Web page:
I Bring My Body to This Place to Observe the Coming and Going of Life.
This is the title of my new sound installation, commissioned by Fermynwood Contemporary Art, which is located at the North (Palmer) bird hide on Aldwincle Lake, Northamptonshire. The piece explores the questions of home, migration and separation. I have entwined the voices of people and birds from various parts of the world and also the transitory sounds of the surrounding nature reserve.
Here is some more information...
"Jason has explored the social history around Thrapston and unearthed connections between Northamptonshire and Washington DC. The resulting soundscape employs stories, conversations, birdsong, music, poetry, myths and legends, as well as field recordings from urban and rural locations in both places, to interweave the historical with the present day and evoke a fresh sense of place through a new sonic landscape.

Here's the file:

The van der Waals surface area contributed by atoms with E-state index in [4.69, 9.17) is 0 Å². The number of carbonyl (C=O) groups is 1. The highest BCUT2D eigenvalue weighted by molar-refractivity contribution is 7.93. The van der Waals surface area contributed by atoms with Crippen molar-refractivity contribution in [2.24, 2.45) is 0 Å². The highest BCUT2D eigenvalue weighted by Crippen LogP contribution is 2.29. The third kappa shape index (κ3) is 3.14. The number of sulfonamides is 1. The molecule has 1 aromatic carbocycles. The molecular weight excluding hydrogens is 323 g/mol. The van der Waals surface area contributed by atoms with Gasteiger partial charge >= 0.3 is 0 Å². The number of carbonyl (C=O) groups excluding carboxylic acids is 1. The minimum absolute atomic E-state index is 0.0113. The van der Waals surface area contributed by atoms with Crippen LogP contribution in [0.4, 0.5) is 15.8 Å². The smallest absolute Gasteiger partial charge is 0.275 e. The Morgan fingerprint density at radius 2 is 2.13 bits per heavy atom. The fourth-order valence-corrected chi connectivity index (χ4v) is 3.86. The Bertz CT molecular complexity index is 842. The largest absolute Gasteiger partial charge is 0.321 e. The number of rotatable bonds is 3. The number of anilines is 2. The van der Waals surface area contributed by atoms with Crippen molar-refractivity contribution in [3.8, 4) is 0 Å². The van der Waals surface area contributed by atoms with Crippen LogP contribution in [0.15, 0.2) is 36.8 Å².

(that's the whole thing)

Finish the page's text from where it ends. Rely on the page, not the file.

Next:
Thrapston has a special link to the USA. Sir John Washington, the brother of George Washington's great-grandfather, was Mayor of Thrapston in the seventeenth century. His wife is buried in the Church of St James, where the Washington family’s Coat of Arms is displayed, which is thought to be the origination of the Stars and Stripes design of the American flag.
Jason relates the movement of people and the migration of birds to his own history. Reminding us of what we share, as humans with freedom to move from one place to the next, and with birds with their patterns of migration. With everyone seeking a home, a place where we feel safe, where we belong."
For more information and how to get to Aldwincle Lake, visit the ArtRabbit